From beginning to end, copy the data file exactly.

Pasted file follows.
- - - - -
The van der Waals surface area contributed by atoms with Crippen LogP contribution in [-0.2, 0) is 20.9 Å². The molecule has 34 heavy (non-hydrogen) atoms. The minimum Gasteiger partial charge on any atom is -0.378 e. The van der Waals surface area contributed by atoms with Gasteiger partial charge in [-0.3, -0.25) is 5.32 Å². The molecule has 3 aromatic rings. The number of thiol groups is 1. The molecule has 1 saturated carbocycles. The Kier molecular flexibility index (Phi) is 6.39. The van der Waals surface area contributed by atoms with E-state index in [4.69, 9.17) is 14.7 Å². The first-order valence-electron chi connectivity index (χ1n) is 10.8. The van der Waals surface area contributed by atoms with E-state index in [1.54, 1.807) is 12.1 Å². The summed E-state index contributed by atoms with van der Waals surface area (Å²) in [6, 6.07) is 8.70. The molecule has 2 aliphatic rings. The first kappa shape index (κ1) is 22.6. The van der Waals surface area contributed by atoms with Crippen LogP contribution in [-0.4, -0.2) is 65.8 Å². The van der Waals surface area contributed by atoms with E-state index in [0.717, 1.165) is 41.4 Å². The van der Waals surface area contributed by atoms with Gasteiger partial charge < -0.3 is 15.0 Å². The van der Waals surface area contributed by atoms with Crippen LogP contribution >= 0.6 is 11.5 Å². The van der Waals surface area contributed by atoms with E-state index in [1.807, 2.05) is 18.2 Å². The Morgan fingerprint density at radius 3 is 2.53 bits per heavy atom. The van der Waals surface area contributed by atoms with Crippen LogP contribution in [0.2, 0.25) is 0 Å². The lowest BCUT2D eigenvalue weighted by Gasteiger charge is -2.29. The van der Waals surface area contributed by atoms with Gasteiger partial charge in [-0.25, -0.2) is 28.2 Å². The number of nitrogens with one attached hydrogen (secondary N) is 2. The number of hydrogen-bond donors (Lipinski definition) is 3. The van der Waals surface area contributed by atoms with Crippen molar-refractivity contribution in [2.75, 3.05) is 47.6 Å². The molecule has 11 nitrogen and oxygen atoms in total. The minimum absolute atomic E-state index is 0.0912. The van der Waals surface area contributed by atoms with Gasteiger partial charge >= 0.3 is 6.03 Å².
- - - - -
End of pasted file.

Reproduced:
The van der Waals surface area contributed by atoms with Crippen LogP contribution in [-0.2, 0) is 20.9 Å². The molecule has 34 heavy (non-hydrogen) atoms. The minimum Gasteiger partial charge on any atom is -0.378 e. The van der Waals surface area contributed by atoms with Gasteiger partial charge in [-0.3, -0.25) is 5.32 Å². The molecule has 3 aromatic rings. The number of thiol groups is 1. The molecule has 1 saturated carbocycles. The Kier molecular flexibility index (Phi) is 6.39. The van der Waals surface area contributed by atoms with E-state index in [4.69, 9.17) is 14.7 Å². The first-order valence-electron chi connectivity index (χ1n) is 10.8. The van der Waals surface area contributed by atoms with E-state index in [1.54, 1.807) is 12.1 Å². The summed E-state index contributed by atoms with van der Waals surface area (Å²) in [6, 6.07) is 8.70. The molecule has 2 aliphatic rings. The first kappa shape index (κ1) is 22.6. The van der Waals surface area contributed by atoms with Crippen LogP contribution in [-0.4, -0.2) is 65.8 Å². The van der Waals surface area contributed by atoms with E-state index in [0.717, 1.165) is 41.4 Å². The van der Waals surface area contributed by atoms with Gasteiger partial charge < -0.3 is 15.0 Å². The van der Waals surface area contributed by atoms with Crippen LogP contribution >= 0.6 is 11.5 Å². The van der Waals surface area contributed by atoms with E-state index in [1.807, 2.05) is 18.2 Å². The Morgan fingerprint density at radius 3 is 2.53 bits per heavy atom. The van der Waals surface area contributed by atoms with Crippen LogP contribution in [0.2, 0.25) is 0 Å². The lowest BCUT2D eigenvalue weighted by Gasteiger charge is -2.29. The van der Waals surface area contributed by atoms with Gasteiger partial charge in [-0.25, -0.2) is 28.2 Å². The number of nitrogens with one attached hydrogen (secondary N) is 2. The number of hydrogen-bond donors (Lipinski definition) is 3. The van der Waals surface area contributed by atoms with Crippen molar-refractivity contribution in [2.75, 3.05) is 47.6 Å². The molecule has 11 nitrogen and oxygen atoms in total. The minimum absolute atomic E-state index is 0.0912. The van der Waals surface area contributed by atoms with Gasteiger partial charge >= 0.3 is 6.03 Å².